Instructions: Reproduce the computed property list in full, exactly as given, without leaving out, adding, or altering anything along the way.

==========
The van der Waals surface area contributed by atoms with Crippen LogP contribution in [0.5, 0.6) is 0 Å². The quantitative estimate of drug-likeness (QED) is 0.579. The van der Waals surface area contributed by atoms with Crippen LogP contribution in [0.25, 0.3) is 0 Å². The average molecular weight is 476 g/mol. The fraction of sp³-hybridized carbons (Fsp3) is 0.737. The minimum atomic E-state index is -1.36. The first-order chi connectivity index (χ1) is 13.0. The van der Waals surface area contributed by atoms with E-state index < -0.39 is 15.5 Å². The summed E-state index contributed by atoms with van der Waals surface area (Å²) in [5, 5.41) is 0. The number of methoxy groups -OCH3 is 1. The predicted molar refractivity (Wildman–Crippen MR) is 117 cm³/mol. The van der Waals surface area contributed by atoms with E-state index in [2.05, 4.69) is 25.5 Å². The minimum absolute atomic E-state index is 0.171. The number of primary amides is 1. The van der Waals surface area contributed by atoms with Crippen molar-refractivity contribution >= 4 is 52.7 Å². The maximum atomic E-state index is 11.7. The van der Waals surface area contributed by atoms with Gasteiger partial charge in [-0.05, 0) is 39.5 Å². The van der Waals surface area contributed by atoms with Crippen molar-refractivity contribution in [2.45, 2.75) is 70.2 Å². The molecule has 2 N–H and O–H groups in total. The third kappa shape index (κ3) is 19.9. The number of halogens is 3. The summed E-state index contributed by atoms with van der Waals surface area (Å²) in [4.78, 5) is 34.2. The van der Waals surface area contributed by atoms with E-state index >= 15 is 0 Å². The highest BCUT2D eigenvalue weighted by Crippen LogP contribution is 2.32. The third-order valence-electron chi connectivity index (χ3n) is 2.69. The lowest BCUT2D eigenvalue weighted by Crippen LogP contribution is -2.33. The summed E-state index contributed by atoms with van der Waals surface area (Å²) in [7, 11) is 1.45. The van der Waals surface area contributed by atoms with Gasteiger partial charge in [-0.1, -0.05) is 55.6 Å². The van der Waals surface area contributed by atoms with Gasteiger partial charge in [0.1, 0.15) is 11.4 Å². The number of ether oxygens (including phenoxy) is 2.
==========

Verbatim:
The van der Waals surface area contributed by atoms with Crippen LogP contribution in [0.5, 0.6) is 0 Å². The quantitative estimate of drug-likeness (QED) is 0.579. The van der Waals surface area contributed by atoms with Crippen LogP contribution in [0.25, 0.3) is 0 Å². The average molecular weight is 476 g/mol. The fraction of sp³-hybridized carbons (Fsp3) is 0.737. The minimum atomic E-state index is -1.36. The first-order chi connectivity index (χ1) is 13.0. The van der Waals surface area contributed by atoms with E-state index < -0.39 is 15.5 Å². The summed E-state index contributed by atoms with van der Waals surface area (Å²) in [5, 5.41) is 0. The number of methoxy groups -OCH3 is 1. The predicted molar refractivity (Wildman–Crippen MR) is 117 cm³/mol. The van der Waals surface area contributed by atoms with E-state index in [2.05, 4.69) is 25.5 Å². The minimum absolute atomic E-state index is 0.171. The number of primary amides is 1. The van der Waals surface area contributed by atoms with Crippen molar-refractivity contribution >= 4 is 52.7 Å². The maximum atomic E-state index is 11.7. The van der Waals surface area contributed by atoms with Gasteiger partial charge in [-0.05, 0) is 39.5 Å². The van der Waals surface area contributed by atoms with Crippen molar-refractivity contribution in [2.45, 2.75) is 70.2 Å². The molecule has 2 N–H and O–H groups in total. The third kappa shape index (κ3) is 19.9. The number of halogens is 3. The summed E-state index contributed by atoms with van der Waals surface area (Å²) in [4.78, 5) is 34.2. The van der Waals surface area contributed by atoms with E-state index >= 15 is 0 Å². The highest BCUT2D eigenvalue weighted by Crippen LogP contribution is 2.32. The third-order valence-electron chi connectivity index (χ3n) is 2.69. The lowest BCUT2D eigenvalue weighted by Crippen LogP contribution is -2.33. The summed E-state index contributed by atoms with van der Waals surface area (Å²) in [7, 11) is 1.45. The van der Waals surface area contributed by atoms with Gasteiger partial charge in [-0.1, -0.05) is 55.6 Å². The van der Waals surface area contributed by atoms with Gasteiger partial charge in [0.1, 0.15) is 11.4 Å². The number of ether oxygens (including phenoxy) is 2.